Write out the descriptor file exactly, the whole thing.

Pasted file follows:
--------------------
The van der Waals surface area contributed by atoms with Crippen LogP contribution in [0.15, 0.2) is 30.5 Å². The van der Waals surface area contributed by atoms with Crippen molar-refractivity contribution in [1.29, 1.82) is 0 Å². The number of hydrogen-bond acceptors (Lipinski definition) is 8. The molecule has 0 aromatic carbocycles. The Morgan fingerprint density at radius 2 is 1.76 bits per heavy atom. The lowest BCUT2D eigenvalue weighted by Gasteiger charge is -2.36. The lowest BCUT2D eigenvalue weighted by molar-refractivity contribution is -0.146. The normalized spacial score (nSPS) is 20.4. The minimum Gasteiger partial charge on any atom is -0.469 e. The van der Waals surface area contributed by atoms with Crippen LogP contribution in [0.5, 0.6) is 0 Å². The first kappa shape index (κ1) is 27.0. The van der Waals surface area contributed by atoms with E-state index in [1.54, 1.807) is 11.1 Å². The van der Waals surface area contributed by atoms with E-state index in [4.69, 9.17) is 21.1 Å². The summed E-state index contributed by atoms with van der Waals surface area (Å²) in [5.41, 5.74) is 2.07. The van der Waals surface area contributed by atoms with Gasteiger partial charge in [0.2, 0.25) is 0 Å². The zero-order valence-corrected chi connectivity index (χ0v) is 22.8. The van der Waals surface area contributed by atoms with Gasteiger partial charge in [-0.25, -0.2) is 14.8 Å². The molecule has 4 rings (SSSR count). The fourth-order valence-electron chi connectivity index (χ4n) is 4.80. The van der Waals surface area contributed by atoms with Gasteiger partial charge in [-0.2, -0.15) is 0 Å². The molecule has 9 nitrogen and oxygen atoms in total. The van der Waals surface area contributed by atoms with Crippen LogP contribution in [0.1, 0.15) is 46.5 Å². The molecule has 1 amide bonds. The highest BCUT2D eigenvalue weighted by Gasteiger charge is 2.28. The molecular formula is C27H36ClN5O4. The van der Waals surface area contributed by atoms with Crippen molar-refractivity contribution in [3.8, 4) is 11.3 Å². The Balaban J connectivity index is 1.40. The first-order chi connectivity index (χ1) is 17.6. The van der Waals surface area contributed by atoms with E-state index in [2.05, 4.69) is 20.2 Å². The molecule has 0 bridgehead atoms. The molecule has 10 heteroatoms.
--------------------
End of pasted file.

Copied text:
The van der Waals surface area contributed by atoms with Crippen LogP contribution in [0.15, 0.2) is 30.5 Å². The van der Waals surface area contributed by atoms with Crippen molar-refractivity contribution in [1.29, 1.82) is 0 Å². The number of hydrogen-bond acceptors (Lipinski definition) is 8. The molecule has 0 aromatic carbocycles. The Morgan fingerprint density at radius 2 is 1.76 bits per heavy atom. The lowest BCUT2D eigenvalue weighted by Gasteiger charge is -2.36. The lowest BCUT2D eigenvalue weighted by molar-refractivity contribution is -0.146. The normalized spacial score (nSPS) is 20.4. The minimum Gasteiger partial charge on any atom is -0.469 e. The van der Waals surface area contributed by atoms with Crippen LogP contribution in [0.5, 0.6) is 0 Å². The first kappa shape index (κ1) is 27.0. The van der Waals surface area contributed by atoms with E-state index in [1.54, 1.807) is 11.1 Å². The van der Waals surface area contributed by atoms with E-state index in [4.69, 9.17) is 21.1 Å². The summed E-state index contributed by atoms with van der Waals surface area (Å²) in [5.41, 5.74) is 2.07. The van der Waals surface area contributed by atoms with Gasteiger partial charge in [0.2, 0.25) is 0 Å². The zero-order valence-corrected chi connectivity index (χ0v) is 22.8. The van der Waals surface area contributed by atoms with Gasteiger partial charge in [-0.25, -0.2) is 14.8 Å². The molecule has 4 rings (SSSR count). The fourth-order valence-electron chi connectivity index (χ4n) is 4.80. The van der Waals surface area contributed by atoms with Gasteiger partial charge in [-0.2, -0.15) is 0 Å². The molecule has 9 nitrogen and oxygen atoms in total. The van der Waals surface area contributed by atoms with Crippen LogP contribution in [0.1, 0.15) is 46.5 Å². The molecule has 1 amide bonds. The highest BCUT2D eigenvalue weighted by Gasteiger charge is 2.28. The molecular formula is C27H36ClN5O4. The van der Waals surface area contributed by atoms with Crippen molar-refractivity contribution in [3.8, 4) is 11.3 Å². The Balaban J connectivity index is 1.40. The first-order chi connectivity index (χ1) is 17.6. The van der Waals surface area contributed by atoms with E-state index in [2.05, 4.69) is 20.2 Å². The molecule has 0 bridgehead atoms. The molecule has 10 heteroatoms.